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About This Artwork
Phiale (Shallow Bowl for Pouring Ritual Libations), 320-280 B.C.
Terra-cotta, black-glaze technique
3.9 x 20.4 x 20.4 cm (1 1/2 x 8 x 8 in.)
Gift of Martin A. Ryerson through The Antiquarian Society, 1907.17
During the course of the 5th and 4th centuries B.C., black vessels (commonly called black-glaze vessels) were made with increasing frequency in both Greece and South Italy. Many of them replicate the shape of metal vessels. Others have detailing that is molded (the phiale on the left) or incised (the stemless kylix at the back). Particularly noteworthy is the stemless kylix on the right that has been stamped in its center with nearly the same image, depicting the nymph Arethusa, as is the coin displayed alongside it. Although black-glazed wares can be rather coarse, these examples are quite fine. Regardless, they would have been less expensive than vessels decorated in other contemporary techniques, for example, in red-figure.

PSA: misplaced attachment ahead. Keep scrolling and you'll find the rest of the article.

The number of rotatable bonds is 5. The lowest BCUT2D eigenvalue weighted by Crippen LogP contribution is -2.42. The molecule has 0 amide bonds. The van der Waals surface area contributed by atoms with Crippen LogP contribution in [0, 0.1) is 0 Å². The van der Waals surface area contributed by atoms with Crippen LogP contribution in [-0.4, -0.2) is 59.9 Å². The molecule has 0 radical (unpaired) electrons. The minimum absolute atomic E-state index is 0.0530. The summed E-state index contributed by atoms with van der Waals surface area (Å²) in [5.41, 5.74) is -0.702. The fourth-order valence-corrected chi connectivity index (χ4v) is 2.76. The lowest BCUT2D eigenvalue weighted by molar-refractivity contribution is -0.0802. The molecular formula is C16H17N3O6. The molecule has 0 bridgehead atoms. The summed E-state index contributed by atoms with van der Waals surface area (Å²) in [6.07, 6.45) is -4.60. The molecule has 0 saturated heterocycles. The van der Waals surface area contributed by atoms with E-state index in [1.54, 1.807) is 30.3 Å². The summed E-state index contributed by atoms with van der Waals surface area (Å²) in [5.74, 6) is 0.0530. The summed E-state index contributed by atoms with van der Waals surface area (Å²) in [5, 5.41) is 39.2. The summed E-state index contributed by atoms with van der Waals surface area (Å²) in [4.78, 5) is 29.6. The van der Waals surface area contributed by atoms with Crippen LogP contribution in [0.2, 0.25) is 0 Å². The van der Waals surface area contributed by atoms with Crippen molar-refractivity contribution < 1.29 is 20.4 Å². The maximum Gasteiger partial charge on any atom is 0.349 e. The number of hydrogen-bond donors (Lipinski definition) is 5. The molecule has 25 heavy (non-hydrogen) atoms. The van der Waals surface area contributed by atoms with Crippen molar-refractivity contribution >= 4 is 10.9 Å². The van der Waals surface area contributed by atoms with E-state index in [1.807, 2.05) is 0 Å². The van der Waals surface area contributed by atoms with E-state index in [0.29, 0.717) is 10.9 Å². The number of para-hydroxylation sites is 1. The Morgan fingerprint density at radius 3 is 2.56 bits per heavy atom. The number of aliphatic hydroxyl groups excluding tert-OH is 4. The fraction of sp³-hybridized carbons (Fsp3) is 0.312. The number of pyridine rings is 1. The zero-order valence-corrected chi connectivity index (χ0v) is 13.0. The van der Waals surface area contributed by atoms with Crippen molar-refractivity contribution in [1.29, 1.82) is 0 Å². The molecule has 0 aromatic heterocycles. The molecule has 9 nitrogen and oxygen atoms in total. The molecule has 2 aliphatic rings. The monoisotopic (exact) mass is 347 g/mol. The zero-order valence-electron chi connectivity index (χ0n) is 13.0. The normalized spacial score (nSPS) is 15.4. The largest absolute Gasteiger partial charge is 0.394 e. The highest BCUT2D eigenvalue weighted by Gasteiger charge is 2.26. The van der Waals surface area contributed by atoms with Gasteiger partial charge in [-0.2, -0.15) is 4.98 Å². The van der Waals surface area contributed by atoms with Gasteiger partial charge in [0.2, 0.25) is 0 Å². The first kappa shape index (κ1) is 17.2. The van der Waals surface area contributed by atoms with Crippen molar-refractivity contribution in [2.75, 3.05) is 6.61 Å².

The Art Institute of Chicago, Ancient Art Galleries, Gallery 155, April 20, 1994 - July 2009 and October 2009 - February 6, 2012.
A Case for Wine: From King Tut to Today
July 11 – September 20, 2009. Regenstein Hall, The Art Institute of Chicago
The Art Institute of Chicago, Of Gods and Glamour: The Mary and Michael Jaharis Galleries of Greek, Roman, and Byzantine Art, Gallery 151, November 11, 2012 - present.
Karen B. Alexander, "From Plaster to Stone: Ancient Art at the Art Institute of Chicago," in Recasting the Past: Collecting and Presenting Antiquities at the Art Institute of Chicago, by Karen Manchester, (Art Institute of Chicago/Yale University Press, 2012), p. 38.